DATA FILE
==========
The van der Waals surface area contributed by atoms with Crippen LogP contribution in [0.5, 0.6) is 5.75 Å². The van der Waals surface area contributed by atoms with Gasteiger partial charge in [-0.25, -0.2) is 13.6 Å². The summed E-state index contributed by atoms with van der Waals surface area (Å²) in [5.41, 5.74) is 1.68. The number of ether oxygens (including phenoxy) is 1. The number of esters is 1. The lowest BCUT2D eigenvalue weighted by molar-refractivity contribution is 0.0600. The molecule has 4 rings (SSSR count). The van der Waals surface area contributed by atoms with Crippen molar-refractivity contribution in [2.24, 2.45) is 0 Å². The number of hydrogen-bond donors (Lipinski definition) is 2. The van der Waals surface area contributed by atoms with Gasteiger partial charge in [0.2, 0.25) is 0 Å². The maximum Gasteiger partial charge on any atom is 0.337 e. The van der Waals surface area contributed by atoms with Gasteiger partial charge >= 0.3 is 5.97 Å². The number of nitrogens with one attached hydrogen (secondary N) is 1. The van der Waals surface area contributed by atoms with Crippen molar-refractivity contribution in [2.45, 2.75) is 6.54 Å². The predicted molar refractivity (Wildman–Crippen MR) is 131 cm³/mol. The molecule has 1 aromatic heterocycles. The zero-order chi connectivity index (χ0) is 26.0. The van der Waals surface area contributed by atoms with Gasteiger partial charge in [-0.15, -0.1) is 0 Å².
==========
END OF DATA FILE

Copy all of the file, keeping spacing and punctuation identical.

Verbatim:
The van der Waals surface area contributed by atoms with Crippen LogP contribution in [0.5, 0.6) is 5.75 Å². The van der Waals surface area contributed by atoms with Gasteiger partial charge in [-0.25, -0.2) is 13.6 Å². The summed E-state index contributed by atoms with van der Waals surface area (Å²) in [5.41, 5.74) is 1.68. The number of ether oxygens (including phenoxy) is 1. The number of esters is 1. The lowest BCUT2D eigenvalue weighted by molar-refractivity contribution is 0.0600. The molecule has 4 rings (SSSR count). The van der Waals surface area contributed by atoms with Crippen molar-refractivity contribution in [2.24, 2.45) is 0 Å². The number of hydrogen-bond donors (Lipinski definition) is 2. The van der Waals surface area contributed by atoms with Gasteiger partial charge in [0.2, 0.25) is 0 Å². The maximum Gasteiger partial charge on any atom is 0.337 e. The van der Waals surface area contributed by atoms with Gasteiger partial charge >= 0.3 is 5.97 Å². The number of nitrogens with one attached hydrogen (secondary N) is 1. The van der Waals surface area contributed by atoms with Crippen molar-refractivity contribution in [2.45, 2.75) is 6.54 Å². The predicted molar refractivity (Wildman–Crippen MR) is 131 cm³/mol. The molecule has 1 aromatic heterocycles. The zero-order chi connectivity index (χ0) is 26.0. The van der Waals surface area contributed by atoms with Gasteiger partial charge in [-0.15, -0.1) is 0 Å².